Better posters are nice, but we need better poster session experiences

Fear and loathing in the conference centre lobby

Let me start from a negative place, because my attitude to poster sessions is negative. Poster sessions are neither good ways to communicate science, nor to network at conferences. Moreover, they are unpleasant.

The experience of going to a poster session, as an attendant or a presenter goes something like this: You have to stand in a crowded room that is too loud and try to either read technical language or hold a conversation in about a difficult topic. Even without anxiety, mobility, or hearing difficulties, a poster session is unlikely to be enjoyable or efficient.

Poster sessions are bad because of necessities of conference organisation. We want to invite many people, but we can’t fit in many talks; we get crowded poster sessions.

They are made worse by efforts to make them better, such as mandating presenters to stand by their posters, in some cases on pain of some sanction by the organisers, or to have the poster presenters act as dispensers of alcohol. If you need to threaten or drug people to participate in an activity, that might be a sign.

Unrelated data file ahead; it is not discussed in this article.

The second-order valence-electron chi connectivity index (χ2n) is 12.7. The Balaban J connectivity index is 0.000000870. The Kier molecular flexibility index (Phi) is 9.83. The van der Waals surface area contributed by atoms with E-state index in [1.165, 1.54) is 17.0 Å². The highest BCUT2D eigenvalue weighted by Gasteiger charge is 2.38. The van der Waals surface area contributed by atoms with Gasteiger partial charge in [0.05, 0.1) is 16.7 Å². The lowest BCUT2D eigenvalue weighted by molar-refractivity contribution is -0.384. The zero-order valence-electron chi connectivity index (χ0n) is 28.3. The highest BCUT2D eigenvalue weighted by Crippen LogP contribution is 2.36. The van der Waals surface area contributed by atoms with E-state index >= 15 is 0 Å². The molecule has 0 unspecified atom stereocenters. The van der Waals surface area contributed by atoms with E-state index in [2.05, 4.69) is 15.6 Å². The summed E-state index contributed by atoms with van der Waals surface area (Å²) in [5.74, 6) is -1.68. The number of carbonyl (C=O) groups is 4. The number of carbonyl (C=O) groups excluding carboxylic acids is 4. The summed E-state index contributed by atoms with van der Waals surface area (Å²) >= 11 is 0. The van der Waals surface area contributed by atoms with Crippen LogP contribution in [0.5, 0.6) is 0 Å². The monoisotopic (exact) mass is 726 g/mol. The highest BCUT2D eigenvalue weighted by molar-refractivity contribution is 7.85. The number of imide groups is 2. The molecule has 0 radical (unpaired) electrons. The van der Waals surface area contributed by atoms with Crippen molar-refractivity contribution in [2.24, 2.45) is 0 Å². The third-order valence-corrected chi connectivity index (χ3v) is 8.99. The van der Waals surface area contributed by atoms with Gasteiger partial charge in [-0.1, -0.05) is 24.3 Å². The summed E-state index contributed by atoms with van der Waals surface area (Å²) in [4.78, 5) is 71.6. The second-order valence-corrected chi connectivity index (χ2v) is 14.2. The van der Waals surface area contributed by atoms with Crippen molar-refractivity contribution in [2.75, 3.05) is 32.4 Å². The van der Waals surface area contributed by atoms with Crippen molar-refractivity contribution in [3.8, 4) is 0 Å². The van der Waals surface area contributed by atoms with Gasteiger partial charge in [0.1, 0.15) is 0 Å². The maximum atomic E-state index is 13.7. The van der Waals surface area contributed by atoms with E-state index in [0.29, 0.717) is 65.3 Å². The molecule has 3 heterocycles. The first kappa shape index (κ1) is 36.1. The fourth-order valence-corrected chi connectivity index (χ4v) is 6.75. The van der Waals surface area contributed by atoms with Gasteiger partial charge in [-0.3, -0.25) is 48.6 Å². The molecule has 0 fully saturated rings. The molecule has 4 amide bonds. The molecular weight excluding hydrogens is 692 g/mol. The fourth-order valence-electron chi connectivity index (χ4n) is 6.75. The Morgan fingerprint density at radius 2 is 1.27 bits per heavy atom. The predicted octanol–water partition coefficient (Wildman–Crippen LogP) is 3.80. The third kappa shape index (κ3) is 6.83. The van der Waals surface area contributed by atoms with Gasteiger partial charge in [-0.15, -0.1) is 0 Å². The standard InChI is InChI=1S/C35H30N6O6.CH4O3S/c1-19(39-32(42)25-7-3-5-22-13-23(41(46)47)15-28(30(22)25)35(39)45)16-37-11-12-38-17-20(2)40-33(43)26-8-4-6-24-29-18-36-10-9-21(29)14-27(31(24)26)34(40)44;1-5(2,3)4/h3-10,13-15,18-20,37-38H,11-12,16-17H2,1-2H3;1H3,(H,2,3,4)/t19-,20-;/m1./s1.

They are made not worse but a bit silly, by assertions that poster sessions are of utmost importance for conferencing. Merely stating that the poster session is vibrant and inspiring, or that you want to emphasise the poster as an important form of communication, sadly, does not make it so, if the poster sessions are still business as usual.

Mike Morrison’s ”Better Scientific Poster” design